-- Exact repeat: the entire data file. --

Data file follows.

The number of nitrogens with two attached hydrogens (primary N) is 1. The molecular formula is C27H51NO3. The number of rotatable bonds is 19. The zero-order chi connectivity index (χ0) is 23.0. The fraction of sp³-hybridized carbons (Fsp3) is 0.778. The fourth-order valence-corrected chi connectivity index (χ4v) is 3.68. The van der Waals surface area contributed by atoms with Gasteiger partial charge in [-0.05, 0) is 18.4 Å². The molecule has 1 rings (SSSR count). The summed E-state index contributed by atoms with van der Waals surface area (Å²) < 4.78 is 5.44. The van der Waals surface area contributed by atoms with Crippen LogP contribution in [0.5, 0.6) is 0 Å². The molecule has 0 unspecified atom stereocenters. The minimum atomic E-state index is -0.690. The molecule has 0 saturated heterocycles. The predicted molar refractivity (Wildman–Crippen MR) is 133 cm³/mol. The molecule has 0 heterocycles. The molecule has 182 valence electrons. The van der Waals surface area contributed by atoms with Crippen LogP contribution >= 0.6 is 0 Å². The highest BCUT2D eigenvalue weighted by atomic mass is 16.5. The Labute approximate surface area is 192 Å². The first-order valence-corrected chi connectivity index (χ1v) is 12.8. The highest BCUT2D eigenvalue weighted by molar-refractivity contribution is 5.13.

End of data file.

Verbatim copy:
The number of nitrogens with two attached hydrogens (primary N) is 1. The molecular formula is C27H51NO3. The number of rotatable bonds is 19. The zero-order chi connectivity index (χ0) is 23.0. The fraction of sp³-hybridized carbons (Fsp3) is 0.778. The fourth-order valence-corrected chi connectivity index (χ4v) is 3.68. The van der Waals surface area contributed by atoms with Gasteiger partial charge in [-0.05, 0) is 18.4 Å². The molecule has 1 rings (SSSR count). The summed E-state index contributed by atoms with van der Waals surface area (Å²) < 4.78 is 5.44. The van der Waals surface area contributed by atoms with Crippen LogP contribution in [0.5, 0.6) is 0 Å². The molecule has 0 unspecified atom stereocenters. The minimum atomic E-state index is -0.690. The molecule has 0 saturated heterocycles. The predicted molar refractivity (Wildman–Crippen MR) is 133 cm³/mol. The molecule has 0 heterocycles. The molecule has 182 valence electrons. The van der Waals surface area contributed by atoms with Crippen LogP contribution >= 0.6 is 0 Å². The highest BCUT2D eigenvalue weighted by atomic mass is 16.5. The Labute approximate surface area is 192 Å². The first-order valence-corrected chi connectivity index (χ1v) is 12.8. The highest BCUT2D eigenvalue weighted by molar-refractivity contribution is 5.13.